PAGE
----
3.5 Adsorption Capacity

Adsorption capacity is an important indicator to evaluate the performance of an adsorbent. The NOx saturation adsorption curves for HPW and HPW/SnO2 with a 50% HPW loading amount at 150°C were investigated, as shown in Fig. 5. The calculated saturation adsorption capacity of HPW was 50.5 mg g–1. The NOx saturation adsorption capacity of HPW/SnO2 was equivalent to 85.4 mg g–1, which was higher than that of Ti-Zr (28 mg g–1) and TiO2 (46 mg g–1) as supports reported in the previous literature (Hodjati et al., 2001; Gómez-García et al., 2005b). It was thus found that the amount of HPW used was reduced, and the stability of the catalyst increased after the HPW was supported on SnO2. Furthermore, this combination still maintained excellent NOx adsorption performance.

Fig. 5. The saturation adsorption capacity of HPW and HPW/SnO2 (50% loading).Fig. 5. The saturation adsorption capacity of HPW and HPW/SnO2 (50% loading).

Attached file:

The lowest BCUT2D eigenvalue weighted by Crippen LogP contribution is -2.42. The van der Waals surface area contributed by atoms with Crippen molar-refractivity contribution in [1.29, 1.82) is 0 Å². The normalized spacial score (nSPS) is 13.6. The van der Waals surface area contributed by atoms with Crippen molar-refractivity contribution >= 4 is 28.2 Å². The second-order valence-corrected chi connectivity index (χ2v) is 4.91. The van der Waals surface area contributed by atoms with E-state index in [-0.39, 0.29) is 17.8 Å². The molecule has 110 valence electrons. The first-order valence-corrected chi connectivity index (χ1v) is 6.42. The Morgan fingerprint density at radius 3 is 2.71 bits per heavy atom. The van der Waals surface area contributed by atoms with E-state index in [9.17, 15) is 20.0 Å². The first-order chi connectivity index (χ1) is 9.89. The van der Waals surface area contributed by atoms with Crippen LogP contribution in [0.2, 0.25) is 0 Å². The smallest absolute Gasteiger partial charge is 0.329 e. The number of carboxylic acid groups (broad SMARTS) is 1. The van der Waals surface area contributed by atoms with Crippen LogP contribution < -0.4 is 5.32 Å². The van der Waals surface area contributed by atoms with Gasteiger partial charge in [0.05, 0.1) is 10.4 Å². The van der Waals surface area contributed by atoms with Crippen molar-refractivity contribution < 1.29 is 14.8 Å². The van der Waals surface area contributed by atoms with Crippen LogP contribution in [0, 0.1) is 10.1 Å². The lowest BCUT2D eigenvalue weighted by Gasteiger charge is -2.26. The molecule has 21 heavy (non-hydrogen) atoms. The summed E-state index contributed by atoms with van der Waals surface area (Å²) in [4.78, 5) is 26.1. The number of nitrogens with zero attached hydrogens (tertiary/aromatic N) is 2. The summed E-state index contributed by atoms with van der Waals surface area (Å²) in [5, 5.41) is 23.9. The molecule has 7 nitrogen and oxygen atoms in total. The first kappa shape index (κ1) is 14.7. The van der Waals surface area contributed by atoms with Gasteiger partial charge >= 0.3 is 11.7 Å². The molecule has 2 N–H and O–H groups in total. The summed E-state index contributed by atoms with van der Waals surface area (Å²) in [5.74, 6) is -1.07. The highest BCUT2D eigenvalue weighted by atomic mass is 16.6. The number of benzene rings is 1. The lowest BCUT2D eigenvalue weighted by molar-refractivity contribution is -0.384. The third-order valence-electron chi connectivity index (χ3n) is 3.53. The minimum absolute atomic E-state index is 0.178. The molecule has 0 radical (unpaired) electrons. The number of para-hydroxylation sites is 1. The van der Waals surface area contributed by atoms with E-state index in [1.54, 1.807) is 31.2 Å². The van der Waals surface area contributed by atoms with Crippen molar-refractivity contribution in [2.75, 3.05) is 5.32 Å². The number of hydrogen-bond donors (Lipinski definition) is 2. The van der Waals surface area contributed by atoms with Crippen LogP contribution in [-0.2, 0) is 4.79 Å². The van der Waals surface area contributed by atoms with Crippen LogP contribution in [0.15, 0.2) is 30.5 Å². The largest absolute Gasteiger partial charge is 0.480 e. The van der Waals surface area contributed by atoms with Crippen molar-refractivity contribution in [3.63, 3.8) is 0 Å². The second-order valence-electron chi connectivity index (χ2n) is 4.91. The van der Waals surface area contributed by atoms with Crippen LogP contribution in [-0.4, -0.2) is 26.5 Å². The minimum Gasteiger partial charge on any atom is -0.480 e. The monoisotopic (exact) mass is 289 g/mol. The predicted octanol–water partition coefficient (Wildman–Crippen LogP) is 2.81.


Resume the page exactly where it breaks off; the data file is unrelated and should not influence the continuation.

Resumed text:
3.6 Adsorption Mechanism

In this experiment, the HPW and HPW/SnO2 samples after adsorption saturation were characterized using FTIR, as shown in Fig. 6. It can be observed that four characteristic peaks of the Keggin structure still existed in the range of 700–1100 cm–1, indicating that the two samples maintained a stable Keggin structure after being saturated with NOx. In addition, a new characteristic peak appeared at 2266 cm–1 for the two samples. Yang and Chen (1994, 1995) carried out IR characterization of pure HPW saturated with NOx and found an absorption peak at 2270 cm–1. According to TGA and the calculation of the mass conservation principle of nitrogen, the absorption peak at 2270 cm–1 was regarded as ionic protonated NO (NOH+). Thus, a classic NO adsorption mechanism was proposed where the adsorbed NO was retained in the bulk HPW phase in the form of NOH+ by replacing the crystal water in HPW. Herring et al. (1998, 2010) improved the NO adsorption mechanism and confirmed that the protons existed in the secondary structure of heteropoly acid in the form of H3O+ or H5O2+. Particularly, protonated water was a prerequisite for NO to enter the HPA secondary structure and exist as NOH+.